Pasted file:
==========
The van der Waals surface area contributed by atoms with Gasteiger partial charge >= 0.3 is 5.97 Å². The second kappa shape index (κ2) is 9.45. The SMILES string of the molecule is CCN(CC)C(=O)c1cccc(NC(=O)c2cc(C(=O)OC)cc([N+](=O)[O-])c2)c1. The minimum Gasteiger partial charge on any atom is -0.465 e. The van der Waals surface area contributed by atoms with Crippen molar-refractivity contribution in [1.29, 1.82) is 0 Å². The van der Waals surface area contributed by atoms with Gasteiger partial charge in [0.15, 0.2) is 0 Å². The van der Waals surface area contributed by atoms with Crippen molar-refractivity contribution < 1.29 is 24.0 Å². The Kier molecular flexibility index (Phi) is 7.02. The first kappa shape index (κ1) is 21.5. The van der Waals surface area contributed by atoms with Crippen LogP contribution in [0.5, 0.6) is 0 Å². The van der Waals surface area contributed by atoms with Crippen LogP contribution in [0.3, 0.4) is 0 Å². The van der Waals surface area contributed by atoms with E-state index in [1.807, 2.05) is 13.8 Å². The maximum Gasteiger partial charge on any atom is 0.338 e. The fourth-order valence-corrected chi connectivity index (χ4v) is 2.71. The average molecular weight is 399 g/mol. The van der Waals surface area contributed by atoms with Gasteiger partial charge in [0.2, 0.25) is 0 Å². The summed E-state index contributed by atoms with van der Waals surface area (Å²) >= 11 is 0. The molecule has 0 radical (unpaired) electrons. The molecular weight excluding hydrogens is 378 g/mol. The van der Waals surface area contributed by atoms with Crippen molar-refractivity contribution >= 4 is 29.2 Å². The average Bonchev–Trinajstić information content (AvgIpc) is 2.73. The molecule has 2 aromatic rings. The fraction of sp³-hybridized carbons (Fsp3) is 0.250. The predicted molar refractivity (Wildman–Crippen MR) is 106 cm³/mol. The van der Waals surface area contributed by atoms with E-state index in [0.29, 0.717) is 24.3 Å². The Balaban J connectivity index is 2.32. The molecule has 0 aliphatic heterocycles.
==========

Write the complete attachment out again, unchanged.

The van der Waals surface area contributed by atoms with Gasteiger partial charge >= 0.3 is 5.97 Å². The second kappa shape index (κ2) is 9.45. The SMILES string of the molecule is CCN(CC)C(=O)c1cccc(NC(=O)c2cc(C(=O)OC)cc([N+](=O)[O-])c2)c1. The minimum Gasteiger partial charge on any atom is -0.465 e. The van der Waals surface area contributed by atoms with Crippen molar-refractivity contribution in [1.29, 1.82) is 0 Å². The van der Waals surface area contributed by atoms with Gasteiger partial charge in [0.15, 0.2) is 0 Å². The van der Waals surface area contributed by atoms with Crippen molar-refractivity contribution < 1.29 is 24.0 Å². The Kier molecular flexibility index (Phi) is 7.02. The first kappa shape index (κ1) is 21.5. The van der Waals surface area contributed by atoms with Crippen LogP contribution in [0.5, 0.6) is 0 Å². The van der Waals surface area contributed by atoms with Crippen LogP contribution in [0.3, 0.4) is 0 Å². The van der Waals surface area contributed by atoms with E-state index in [1.807, 2.05) is 13.8 Å². The maximum Gasteiger partial charge on any atom is 0.338 e. The fourth-order valence-corrected chi connectivity index (χ4v) is 2.71. The average molecular weight is 399 g/mol. The van der Waals surface area contributed by atoms with Gasteiger partial charge in [0.2, 0.25) is 0 Å². The summed E-state index contributed by atoms with van der Waals surface area (Å²) >= 11 is 0. The molecule has 0 radical (unpaired) electrons. The molecular weight excluding hydrogens is 378 g/mol. The van der Waals surface area contributed by atoms with Crippen molar-refractivity contribution >= 4 is 29.2 Å². The average Bonchev–Trinajstić information content (AvgIpc) is 2.73. The molecule has 2 aromatic rings. The fraction of sp³-hybridized carbons (Fsp3) is 0.250. The predicted molar refractivity (Wildman–Crippen MR) is 106 cm³/mol. The van der Waals surface area contributed by atoms with E-state index in [0.29, 0.717) is 24.3 Å². The Balaban J connectivity index is 2.32. The molecule has 0 aliphatic heterocycles.